Our beautiful Bannockburn House is a 17th Century A-listed mansion house, which has survived largely unchanged, apart from Victorian adaptations including a significant extension at the rear of the property. The original part of the house was completed around 1675 by Sir Hugh Paterson, although it’s believed to be built on an earlier building called Drummonds’ Hall.
Drummond & Rollo
Sir Robert Drummond was granted the Barony of Bannockburn in 1567 by Mary Queen of Scots and his grandson built Drummonds’ Hall. The lands of Bannockburn then came into the hands of the Rollo family in 1636, with King Charles II granting the Baronetcy to Sir Andrew Rollo in 1651. Sir Andrew Rollo had supported Charles I during the English Civil war.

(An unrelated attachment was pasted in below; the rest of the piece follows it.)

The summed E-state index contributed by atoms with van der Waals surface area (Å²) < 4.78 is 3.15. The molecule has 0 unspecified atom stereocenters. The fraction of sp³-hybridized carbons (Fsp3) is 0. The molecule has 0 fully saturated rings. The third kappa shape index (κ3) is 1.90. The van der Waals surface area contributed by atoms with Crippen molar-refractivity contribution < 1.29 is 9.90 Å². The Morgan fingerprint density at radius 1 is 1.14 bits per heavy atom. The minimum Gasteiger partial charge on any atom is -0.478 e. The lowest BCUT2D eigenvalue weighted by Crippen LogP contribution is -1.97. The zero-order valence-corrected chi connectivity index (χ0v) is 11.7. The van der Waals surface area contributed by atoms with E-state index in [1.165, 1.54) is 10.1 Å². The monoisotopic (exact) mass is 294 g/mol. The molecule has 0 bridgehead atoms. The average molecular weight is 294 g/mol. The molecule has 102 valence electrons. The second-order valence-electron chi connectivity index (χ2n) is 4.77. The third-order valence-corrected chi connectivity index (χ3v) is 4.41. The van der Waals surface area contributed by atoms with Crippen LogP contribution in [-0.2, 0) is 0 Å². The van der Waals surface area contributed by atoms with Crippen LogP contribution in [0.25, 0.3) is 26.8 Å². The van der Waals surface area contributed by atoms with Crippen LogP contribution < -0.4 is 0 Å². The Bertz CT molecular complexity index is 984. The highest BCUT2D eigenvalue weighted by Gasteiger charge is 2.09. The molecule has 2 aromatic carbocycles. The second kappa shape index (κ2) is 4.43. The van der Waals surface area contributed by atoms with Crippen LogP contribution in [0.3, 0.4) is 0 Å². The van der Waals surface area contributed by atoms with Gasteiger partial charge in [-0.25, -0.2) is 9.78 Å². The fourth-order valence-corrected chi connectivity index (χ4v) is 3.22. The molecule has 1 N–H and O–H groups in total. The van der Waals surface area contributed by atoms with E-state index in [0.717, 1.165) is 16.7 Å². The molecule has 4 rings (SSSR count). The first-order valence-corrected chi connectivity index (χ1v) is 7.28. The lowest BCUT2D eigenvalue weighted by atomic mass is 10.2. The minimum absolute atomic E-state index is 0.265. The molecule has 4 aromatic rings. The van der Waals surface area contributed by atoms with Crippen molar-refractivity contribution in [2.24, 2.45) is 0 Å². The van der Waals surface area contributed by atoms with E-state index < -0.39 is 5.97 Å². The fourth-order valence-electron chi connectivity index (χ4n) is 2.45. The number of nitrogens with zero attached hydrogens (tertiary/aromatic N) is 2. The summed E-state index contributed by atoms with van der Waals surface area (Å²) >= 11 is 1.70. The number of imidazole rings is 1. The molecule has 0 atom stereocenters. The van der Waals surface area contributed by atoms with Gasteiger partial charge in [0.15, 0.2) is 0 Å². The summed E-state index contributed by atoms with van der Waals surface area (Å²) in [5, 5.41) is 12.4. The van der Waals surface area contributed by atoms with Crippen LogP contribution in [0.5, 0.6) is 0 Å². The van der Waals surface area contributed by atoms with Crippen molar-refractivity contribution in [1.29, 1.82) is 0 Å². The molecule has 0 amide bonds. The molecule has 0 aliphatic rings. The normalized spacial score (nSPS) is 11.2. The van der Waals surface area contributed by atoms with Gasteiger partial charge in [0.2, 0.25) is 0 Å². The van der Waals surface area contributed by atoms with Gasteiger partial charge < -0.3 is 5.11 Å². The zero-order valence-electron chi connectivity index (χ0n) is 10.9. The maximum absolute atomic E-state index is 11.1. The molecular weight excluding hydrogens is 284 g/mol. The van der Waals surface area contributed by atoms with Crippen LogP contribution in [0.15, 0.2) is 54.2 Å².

Sir Hugh Paterson I purchased the lands in 1672 and the house was completed around 1675. Described by a specialist as a “rare survivor” of its time and it has many interesting architectural features including the “Laigh Hall” and the “Blue Room” ceilings reputed to be the work of Houlbert and Dunsterfield; two highly skilled craftsmen who had been commissioned by Charles II to produce ornate ceilings within Holyrood Palace. Click here for further details on architecture and points of interest at Bannockburn House…